TOM SILVA: Yeah. And the thing is is you’ve got to remember something about the finish on the hardwood floor: although it may feel dry, it’s still soft underneath, so you’ve got to be careful for a few days.
TOM: Yeah, good point.
Now, if a major sanding is required for deeper scratchers – we talked about the sanding machine. The floor sander is essentially a very, very big, heavy belt sander. Probably not a good idea to do that yourself because that’s a piece of equipment that takes a lot of skill, correct?
TOM SILVA: All it takes is one second of you having the floor sander and your son or your daughter or your neighbor coming in and say, “Hey, Tom” – and you stop on that floor for a second, you’ve just gone down an 1/8-inch.
TOM SILVA: And on a hardwood floor, you can’t afford to go down an 1/8-inch without ruining it.
TOM: So that’s a job best left to a pro.
TOM SILVA: Absolutely.
TOM: Now, what about cleaning hardwood floors? People are reluctant to put any kind of moisture on there. What do you recommend for keeping your floor in good shape?
TOM SILVA: I do like a mop that’s not soaked. You know, a damp mop over the floor, really quick, is not bad because it gets off that little grit that’s there. But I don’t recommend putting wax on polyurethane floors, because it will dull the finish.
Years ago, when I was a kid, we had varnishes and we used to wax the varnished floors once a year and it really looked beautiful. But they can be slippery.
TOM: Good advice.
We’re talking to Tom Silva, the general contractor on TV’s This Old House.
And one more question. Let’s talk about a common side effect of hardwood floors: squeaking hardwood floors.
TOM SILVA: Hmm. Yeah.
TOM: Any easy ways to fix that, while we’re at it?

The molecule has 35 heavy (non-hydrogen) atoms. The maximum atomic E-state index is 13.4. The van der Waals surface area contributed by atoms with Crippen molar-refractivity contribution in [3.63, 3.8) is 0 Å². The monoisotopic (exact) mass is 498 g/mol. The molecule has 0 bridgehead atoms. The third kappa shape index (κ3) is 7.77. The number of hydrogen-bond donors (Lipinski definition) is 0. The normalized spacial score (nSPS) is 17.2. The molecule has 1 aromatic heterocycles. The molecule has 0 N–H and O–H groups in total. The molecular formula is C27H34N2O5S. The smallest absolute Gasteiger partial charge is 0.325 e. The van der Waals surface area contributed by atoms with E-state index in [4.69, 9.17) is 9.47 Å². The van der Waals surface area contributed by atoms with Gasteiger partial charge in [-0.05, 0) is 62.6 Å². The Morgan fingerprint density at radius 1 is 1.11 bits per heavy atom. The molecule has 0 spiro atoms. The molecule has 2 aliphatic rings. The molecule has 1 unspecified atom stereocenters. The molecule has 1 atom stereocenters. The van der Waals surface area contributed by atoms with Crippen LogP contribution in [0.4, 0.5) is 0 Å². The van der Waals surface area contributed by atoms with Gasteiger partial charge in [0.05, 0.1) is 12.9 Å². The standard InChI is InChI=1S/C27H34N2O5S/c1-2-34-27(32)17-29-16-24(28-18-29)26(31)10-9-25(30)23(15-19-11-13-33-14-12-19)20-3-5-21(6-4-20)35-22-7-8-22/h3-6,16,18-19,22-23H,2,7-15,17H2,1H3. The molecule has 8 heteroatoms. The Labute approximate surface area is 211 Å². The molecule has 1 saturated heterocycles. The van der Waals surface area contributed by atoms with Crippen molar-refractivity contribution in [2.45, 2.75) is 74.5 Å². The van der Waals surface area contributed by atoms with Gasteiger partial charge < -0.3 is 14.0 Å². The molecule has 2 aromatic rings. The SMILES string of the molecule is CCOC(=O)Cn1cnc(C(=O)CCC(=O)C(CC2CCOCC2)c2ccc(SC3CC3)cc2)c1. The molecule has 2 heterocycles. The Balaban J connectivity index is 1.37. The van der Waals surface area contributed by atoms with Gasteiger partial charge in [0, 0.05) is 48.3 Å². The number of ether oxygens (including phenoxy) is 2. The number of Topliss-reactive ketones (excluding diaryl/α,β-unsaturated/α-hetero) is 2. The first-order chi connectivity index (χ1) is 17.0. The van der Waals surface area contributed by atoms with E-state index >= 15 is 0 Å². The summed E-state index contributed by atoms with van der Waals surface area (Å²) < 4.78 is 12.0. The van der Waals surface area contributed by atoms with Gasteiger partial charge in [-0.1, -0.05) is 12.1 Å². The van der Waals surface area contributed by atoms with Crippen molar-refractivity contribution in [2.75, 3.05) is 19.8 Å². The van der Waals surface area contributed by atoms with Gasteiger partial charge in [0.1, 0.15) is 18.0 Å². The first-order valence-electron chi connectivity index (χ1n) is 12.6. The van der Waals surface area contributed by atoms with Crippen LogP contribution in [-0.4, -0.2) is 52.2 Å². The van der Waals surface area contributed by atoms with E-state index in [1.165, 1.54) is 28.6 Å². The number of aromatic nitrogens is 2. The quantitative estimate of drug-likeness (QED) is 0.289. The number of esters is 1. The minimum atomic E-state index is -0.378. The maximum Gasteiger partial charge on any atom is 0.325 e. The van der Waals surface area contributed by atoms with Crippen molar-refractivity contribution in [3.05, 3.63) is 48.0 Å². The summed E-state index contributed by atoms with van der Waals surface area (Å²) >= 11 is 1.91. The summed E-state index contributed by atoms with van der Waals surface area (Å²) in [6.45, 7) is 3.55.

TOM SILVA: Squeaky floors. They can squeak for a couple of reasons. They can squeak because the floorboards have shrunk a little bit and they’re moving independently. And they’re moving, actually, on the nail that is holding them down; they slide up and down. Or it could be the subfloor and the flooring itself that is attached to one another, pulling itself out of the joist, squeaking there, also.
And they actually have a pretty good system that is a screw that the head snaps off, with a little attachment, that when you screw through the floor, it snaps the head of the screw off. So the screw sinks down about an 1/8-inch below it and then you can use a putty stick to fill in that void.
TOM: Oh, that’s a cool idea. So, basically, you tighten up the loose board, snap off the head of the screw and touch it up with putty.
TOM SILVA: Right. Yeah. And you’ve got to find the joist.
TOM SILVA: So, finding the joist, you can try a stud finder or you can use a real long, 1/8-inch drill bit and drill a couple of holes between the joints of the board. And you won’t notice the holes. Once you find that joist, mark it and then measure 16 inches in both directions from that, across your room, and you’ll find your joists.
TOM: Great tricks of the trade. Tom Silva from This Old House, thank you so much for stopping by The Money Pit.
TOM SILVA: My pleasure and always good to see you guys.
LESLIE: Alright. Catch the current season of This Old House and Ask This Old House on PBS. For local listings and step-by-step videos of many common home improvement projects, visit ThisOldHouse.com.
TOM: And This Old House is brought to you on PBS by Lumber Liquidators. Lumber Liquidators, hardwood floors for less.
Leave a Reply